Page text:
Fistfights have erupted in a number of national legislative bodies around the world throughout history. Included among these are two instances in the United States (in 1856 and 1902, both involving members of the South Carolina delegation) and more recent occurrences in the Ukraine (in 2005 over WTO reforms), Zimbabwe (in 2004 during debate), and Taiwan (in 2003 over national defense funding).

The most recent parliamentary brawl to take place occurred in Mexico City. The catalyst: the much-contested impending inauguration of President-elect Felipe Calderon. The 3-day parliamentary breakdown was only the latest culmination of controversy surrounding Calderon since his narrow victory over leftist candidate Lopez Obrador.

Legislators opposed to Calderon began the standoff n Congress—an attempt to prevent the inauguration—which deteriorated into a series of scuffles between opposing party members. Calderon was eventually inaugurated in a short and stealthy proceeding before the Congress, as required by the Mexican Constitution.

Those opposed to Calderon fear that he will seek to privatize Mexico’s nationalized oil industry. The subject is a sensitive one because the nationalization of the nation’s oil resources in 1938 is a point of national pride in Mexico. The formation of PEMEX (Petroleos Mexicanos) is celebrated by Mexicans as a victory in ensuring that Mexico would control – and enjoy the benefits of – her natural resources. An amendment to that effect was also added to the Mexican Constitution in 1960.

If a major goal of the opposition to Calderon is to ensure that Mexico’s oil industry is not privatized, do you believe the parliamentary standoff was effective in demonstrating that Calderon lacks the imprimatur of the political machine—as well as the Mexican people—in any privatization scheme involving PEMEX?

U.S. dollar ahead in global currency limbo...

Globe and Mail: “Struggling U.S. dollar triggers currency concerns”

FOX News: “Dollar Continues Swoon After Weak Economic Data”

It’s not a game any currency wants to be winning, but the United States dollar appears to be showing the world “how low it can go.” The dollar is currently at a 14-year low against the British pound and a 20-month low against the euro.

The Institute for Supply Management (ISM) released its survey of national manufacturing interests in the U.S., confirming a continued slowdown in the U.S. economy. Analysts reported that European currency is an increasingly attractive investment these days and that the prevailing mentality is not only to avoid buying dollars, but to sell.

Reports also indicate that China, an increasingly powerful player in global financial markets, may have played a role in the recent and sudden weakness of the dollar by indicating last week that it may begin liquidating its $1 trillion investment in U.S. dollars based on fears that holding so many dollars—China is the single biggest investor in U.S. currency—is not a “winning” investment strategy. In anticipation of such a move by China, Russia, Middle Eastern nations and other investors in the dollar have already announced plans to cut their holdings of the currency.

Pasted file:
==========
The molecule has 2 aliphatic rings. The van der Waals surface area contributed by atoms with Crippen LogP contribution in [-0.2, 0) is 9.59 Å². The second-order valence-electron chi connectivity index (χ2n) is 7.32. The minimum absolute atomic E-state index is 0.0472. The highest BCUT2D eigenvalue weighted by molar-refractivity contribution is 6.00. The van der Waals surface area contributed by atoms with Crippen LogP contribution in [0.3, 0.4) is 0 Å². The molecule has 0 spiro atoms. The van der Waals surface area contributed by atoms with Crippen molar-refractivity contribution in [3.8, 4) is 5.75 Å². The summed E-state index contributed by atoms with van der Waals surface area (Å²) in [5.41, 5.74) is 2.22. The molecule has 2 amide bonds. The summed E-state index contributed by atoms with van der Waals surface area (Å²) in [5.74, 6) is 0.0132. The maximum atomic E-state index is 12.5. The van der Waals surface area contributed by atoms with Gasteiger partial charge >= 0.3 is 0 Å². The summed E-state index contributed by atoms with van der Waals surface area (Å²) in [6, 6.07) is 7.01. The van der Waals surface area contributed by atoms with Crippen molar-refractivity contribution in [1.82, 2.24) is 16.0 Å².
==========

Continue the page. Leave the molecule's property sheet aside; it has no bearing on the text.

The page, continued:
While China has yet to act or announce plans to liquidate dollar holdings, the possibility and its potential repercussions have made investors nervous. One outcome looming should China follow through on a dollar-dumping strategy: The dollar will plummet, as will the Chinese yuan, which is still “pegged” to the dollar. Other currencies (e.g., the euro, pound, yen) will rise accordingly. Some analysts fear that in the long-term this situation could lead to “trade chaos.”

The lead player in this problem is the United States, a wealthy, developed country that appears to be having fiscal problems resulting in drops on currency value that are further exacerbated by concerns about the wisdom of continued investment in the currency.

While institutions like the International Monetary Fund (IMF) traditionally provide aid and advice to developing countries, it is arguable that the U.S. is—or will be at some point in the not-so-distant-future--in need of fiscal policy advice to resurrect and/or stabilize the dollar.

Are the IMF and World Bank capable of addressing and/or responding to global trade and monetary issues that find their source in a developed country?

How amenable would the United States be to accepting advice regarding fiscal policy from the IMF and/or World Bank?

Does the United States already exercise too much control over these institutions—politically and financially—to be able to benefit from the expertise they provide to less entangled nations?

Given the effect that financial destabilization of the U.S. would have on global trade, what role should other nations--or international organizations--play in ensuring that the current situation does not grow worse, escalating into long-term "trade chaos"?